Students participate in an exploratory teaching program. Individually, they identify the positives and negatives of being a teacher and how they effect the students. They use the internet to research the history of the profession and identify the major events in the educational system in the United States.
It's not enough just to tell kids they should go to college, they need to know how to make it possible. Discuss a set of scenarios to help learners better understand what their financial aid options are, and how to determine which is best for them. A wonderful real-life lesson that could help learners get what they need in order to continue their education.
Students explore numerous types of careers. As a class, they list people they know and the types of jobs and services that are provided. Students discuss the responsibilities of having a job. Volunteer students explain what they wish to be in the future.
What kind of careers are there in the art field? Create an arts occupation book with your class while investigating several art careers. Students include samples in their book of the types of art each career produces.    
Help potential job seekers create a personal job options list that "fits" their personality type. They will discover specific occupational information about two chosen careers. Then they will identify the most important factors to keep in mind when choosing a career and create a personal business card that identifies them with their career titles.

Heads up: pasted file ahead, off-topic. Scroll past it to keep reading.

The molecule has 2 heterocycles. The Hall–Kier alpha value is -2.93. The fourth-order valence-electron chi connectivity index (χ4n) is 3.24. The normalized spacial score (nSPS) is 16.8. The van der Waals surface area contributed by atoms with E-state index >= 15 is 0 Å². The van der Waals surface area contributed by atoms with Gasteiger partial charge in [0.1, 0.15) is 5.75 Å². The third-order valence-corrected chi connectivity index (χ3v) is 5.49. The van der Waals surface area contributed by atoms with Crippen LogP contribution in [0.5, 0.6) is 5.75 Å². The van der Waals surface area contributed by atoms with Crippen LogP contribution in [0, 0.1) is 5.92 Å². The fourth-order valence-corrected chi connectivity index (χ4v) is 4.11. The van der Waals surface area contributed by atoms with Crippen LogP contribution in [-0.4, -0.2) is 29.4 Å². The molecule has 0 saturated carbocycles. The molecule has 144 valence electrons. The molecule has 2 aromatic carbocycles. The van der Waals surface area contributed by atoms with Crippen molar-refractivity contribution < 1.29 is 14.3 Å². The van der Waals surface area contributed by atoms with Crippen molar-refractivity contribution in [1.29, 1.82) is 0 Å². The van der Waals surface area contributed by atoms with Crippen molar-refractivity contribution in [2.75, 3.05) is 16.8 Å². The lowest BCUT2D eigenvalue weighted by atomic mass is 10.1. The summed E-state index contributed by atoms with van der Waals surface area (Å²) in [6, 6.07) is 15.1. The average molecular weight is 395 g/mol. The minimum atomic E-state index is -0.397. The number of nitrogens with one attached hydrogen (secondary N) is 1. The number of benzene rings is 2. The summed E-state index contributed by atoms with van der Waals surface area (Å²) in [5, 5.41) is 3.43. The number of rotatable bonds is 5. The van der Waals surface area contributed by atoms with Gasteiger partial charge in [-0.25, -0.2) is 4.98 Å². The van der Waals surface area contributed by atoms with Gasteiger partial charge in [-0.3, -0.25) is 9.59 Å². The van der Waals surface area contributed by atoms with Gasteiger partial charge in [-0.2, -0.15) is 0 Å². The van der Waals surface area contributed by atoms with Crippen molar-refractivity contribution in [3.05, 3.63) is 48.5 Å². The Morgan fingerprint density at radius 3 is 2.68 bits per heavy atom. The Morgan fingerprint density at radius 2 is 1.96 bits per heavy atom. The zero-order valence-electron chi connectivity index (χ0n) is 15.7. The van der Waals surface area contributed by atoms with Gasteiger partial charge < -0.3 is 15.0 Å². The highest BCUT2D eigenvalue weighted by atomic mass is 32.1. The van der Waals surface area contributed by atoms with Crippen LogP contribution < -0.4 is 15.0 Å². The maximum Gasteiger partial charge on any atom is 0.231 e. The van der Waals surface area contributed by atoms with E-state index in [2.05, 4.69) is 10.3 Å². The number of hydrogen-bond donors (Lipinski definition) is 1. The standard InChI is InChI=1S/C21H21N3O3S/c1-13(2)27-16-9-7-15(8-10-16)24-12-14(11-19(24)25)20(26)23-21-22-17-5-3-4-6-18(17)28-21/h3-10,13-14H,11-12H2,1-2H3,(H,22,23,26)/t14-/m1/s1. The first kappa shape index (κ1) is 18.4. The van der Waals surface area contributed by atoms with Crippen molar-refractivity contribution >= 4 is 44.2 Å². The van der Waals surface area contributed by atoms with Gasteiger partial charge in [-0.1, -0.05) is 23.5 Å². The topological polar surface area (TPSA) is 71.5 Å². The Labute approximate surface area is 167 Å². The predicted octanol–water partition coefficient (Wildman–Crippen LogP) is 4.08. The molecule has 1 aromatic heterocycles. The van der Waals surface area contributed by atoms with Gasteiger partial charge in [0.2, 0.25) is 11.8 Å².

Students discuss the difference between independent films and and films produced by a major studio. They select an independent filmmaker to research and begin their research from a list of given Web sites. When research is complete, they create a visual display such as a poster, scrapbook, or slide show presentation highlighting the career of the filmmaker.
Intended to provide teachers with ideas on how to incorporate career research and portfolio building, this instructional activity provides several learning options. The suggestions will aid learners in understanding job or career research, personal skills and abilities, and using an online format to create a career portfolio. Check it out!
Students analyze the difference between looking and observing. They work on developing effective strategies for observation. They use an observation log as a reflective teaching technique.
Students investigate various schools that provide education or training for their chosen field of employment. Using a decision grid, they evaluate financial and non-financial criteria, complete a checklist, and answer questions.
Students categorize information in the Yellow Pages. In this Let the Phone Book Get Them Talking! lesson, students find pictures in the Yellow Pages and thus gain a better understanding of how the book is organized. Students locate local businesses in the Yellow Pages from a previously brainstormed list. Students create an ad for the school that could appear in the book.
The expected, unexpected, retrospective, and respected perspective of teaching overseas.